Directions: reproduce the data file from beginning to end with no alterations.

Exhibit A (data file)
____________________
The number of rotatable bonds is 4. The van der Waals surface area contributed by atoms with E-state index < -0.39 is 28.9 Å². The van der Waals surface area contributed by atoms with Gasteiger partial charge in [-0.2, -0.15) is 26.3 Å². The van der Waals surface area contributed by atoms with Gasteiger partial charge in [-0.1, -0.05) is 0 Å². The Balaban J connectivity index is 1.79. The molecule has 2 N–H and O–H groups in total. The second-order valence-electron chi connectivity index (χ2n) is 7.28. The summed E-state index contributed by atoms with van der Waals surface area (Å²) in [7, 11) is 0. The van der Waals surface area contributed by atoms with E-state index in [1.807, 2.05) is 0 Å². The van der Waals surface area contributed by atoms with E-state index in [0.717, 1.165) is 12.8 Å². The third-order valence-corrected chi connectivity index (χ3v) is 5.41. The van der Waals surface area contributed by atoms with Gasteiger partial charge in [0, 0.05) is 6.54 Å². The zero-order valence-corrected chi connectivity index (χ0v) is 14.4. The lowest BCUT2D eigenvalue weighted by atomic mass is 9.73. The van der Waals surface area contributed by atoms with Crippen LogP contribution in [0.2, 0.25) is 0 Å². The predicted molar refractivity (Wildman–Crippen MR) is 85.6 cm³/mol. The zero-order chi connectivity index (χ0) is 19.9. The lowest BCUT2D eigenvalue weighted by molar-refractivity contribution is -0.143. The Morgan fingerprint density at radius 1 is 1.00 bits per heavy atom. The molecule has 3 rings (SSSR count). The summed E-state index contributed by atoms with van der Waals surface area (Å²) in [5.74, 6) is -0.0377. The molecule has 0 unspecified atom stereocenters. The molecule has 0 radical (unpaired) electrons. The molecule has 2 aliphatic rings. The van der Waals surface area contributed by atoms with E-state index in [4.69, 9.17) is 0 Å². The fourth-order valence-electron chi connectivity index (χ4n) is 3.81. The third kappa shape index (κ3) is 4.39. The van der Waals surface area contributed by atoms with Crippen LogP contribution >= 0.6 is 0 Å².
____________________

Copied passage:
The number of rotatable bonds is 4. The van der Waals surface area contributed by atoms with E-state index < -0.39 is 28.9 Å². The van der Waals surface area contributed by atoms with Gasteiger partial charge in [-0.2, -0.15) is 26.3 Å². The van der Waals surface area contributed by atoms with Gasteiger partial charge in [-0.1, -0.05) is 0 Å². The Balaban J connectivity index is 1.79. The molecule has 2 N–H and O–H groups in total. The second-order valence-electron chi connectivity index (χ2n) is 7.28. The summed E-state index contributed by atoms with van der Waals surface area (Å²) in [7, 11) is 0. The van der Waals surface area contributed by atoms with E-state index in [1.807, 2.05) is 0 Å². The van der Waals surface area contributed by atoms with E-state index in [0.717, 1.165) is 12.8 Å². The third-order valence-corrected chi connectivity index (χ3v) is 5.41. The van der Waals surface area contributed by atoms with Gasteiger partial charge in [0, 0.05) is 6.54 Å². The zero-order valence-corrected chi connectivity index (χ0v) is 14.4. The lowest BCUT2D eigenvalue weighted by atomic mass is 9.73. The van der Waals surface area contributed by atoms with Crippen LogP contribution in [0.2, 0.25) is 0 Å². The predicted molar refractivity (Wildman–Crippen MR) is 85.6 cm³/mol. The zero-order chi connectivity index (χ0) is 19.9. The lowest BCUT2D eigenvalue weighted by molar-refractivity contribution is -0.143. The Morgan fingerprint density at radius 1 is 1.00 bits per heavy atom. The molecule has 3 rings (SSSR count). The summed E-state index contributed by atoms with van der Waals surface area (Å²) in [5.74, 6) is -0.0377. The molecule has 0 unspecified atom stereocenters. The molecule has 0 radical (unpaired) electrons. The molecule has 2 aliphatic rings. The van der Waals surface area contributed by atoms with E-state index in [4.69, 9.17) is 0 Å². The fourth-order valence-electron chi connectivity index (χ4n) is 3.81. The third kappa shape index (κ3) is 4.39. The van der Waals surface area contributed by atoms with Crippen LogP contribution >= 0.6 is 0 Å².